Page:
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  Reports from SIGGRAPH 2001
The Demoscene

Erin Callihan
24 July 2002

Size does matter. Just ask those involved with Demoscene. Afterall, what other multimedia fits onto a floppy disc these days?

For 20 years, an underground movement has been thriving on creating visually stunning and inventive animations. Animations that are better than most you've seen on television and in film. And the mind-boggling part is that these animations run in real-time and are compressed so effectively that they are less than 64KB in size - and yes, that includes the code, models, textures and sound.

They call these animations "demos" and describe them as "a standalone program whose sole purpose is to impress and entertain the user. It usually contains visual effects, music and graphics" (www.scene.org/dog). They encompass a broad range of programming and 3D techniques, including procedural geometry, and real-time ray-tracing and shading.

On Wednesday, panelists Theo Engell-Nielsen (hybrid/NEMISIS), Eric Haines (Autodesk, Inc.), Saku Lehtinen (Remedy Entertainment), Vincent Scheib (The Demoscene Outreach Group and the University of North Carolina at Chapel Hill) and Phil Taylor (Microsoft Corporation) explored how the demoscene came to existence and where it is heading. They also shared some technical tricks used in demos.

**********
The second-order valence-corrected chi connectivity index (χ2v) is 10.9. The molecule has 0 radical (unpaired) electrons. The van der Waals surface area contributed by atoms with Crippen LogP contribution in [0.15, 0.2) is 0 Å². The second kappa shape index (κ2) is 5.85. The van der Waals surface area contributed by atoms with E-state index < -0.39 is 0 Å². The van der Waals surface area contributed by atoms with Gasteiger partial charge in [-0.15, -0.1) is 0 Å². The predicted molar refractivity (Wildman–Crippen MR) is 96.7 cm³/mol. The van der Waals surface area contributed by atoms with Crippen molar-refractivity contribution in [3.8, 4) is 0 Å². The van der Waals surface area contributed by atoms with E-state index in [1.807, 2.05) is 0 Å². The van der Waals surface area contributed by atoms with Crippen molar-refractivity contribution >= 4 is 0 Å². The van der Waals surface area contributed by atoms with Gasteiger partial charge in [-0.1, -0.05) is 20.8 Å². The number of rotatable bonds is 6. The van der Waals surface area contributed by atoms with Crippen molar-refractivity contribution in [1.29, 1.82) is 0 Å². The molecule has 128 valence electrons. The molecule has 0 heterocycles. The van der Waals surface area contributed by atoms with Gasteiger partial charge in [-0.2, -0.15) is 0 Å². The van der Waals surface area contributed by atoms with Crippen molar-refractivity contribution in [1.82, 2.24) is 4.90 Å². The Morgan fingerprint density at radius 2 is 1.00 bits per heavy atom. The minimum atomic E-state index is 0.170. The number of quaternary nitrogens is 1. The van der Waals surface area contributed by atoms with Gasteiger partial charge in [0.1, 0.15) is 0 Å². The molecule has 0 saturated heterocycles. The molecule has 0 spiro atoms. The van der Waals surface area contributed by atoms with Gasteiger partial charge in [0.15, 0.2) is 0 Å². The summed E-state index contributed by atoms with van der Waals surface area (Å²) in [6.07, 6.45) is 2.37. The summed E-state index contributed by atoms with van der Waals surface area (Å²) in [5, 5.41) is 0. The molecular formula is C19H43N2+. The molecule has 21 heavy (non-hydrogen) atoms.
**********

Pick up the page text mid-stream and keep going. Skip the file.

What was also expressed on Wednesday is that these "artistic producers," who are constantly testing the cutting edge of computer graphics technology, are doing so strictly for the pride and the recognition.

What better place than SIGGRAPH to show off?

 


Official SIGGRAPH 2002 Panels Descriptions

 

The annual conference is a chance to see friends you might only see at SIGGRAPH.

 

SIGGRAPH is the name of the show. ACM SIGGRAPH is the name of the organization.

Photos from SIGGRAPH 2002
 

 

This page is maintained by
Jan Hardenbergh
jch@siggraph.org
All photos you see in the 2002 reports are due to a generous loan of Cybershot digital cameras from SONY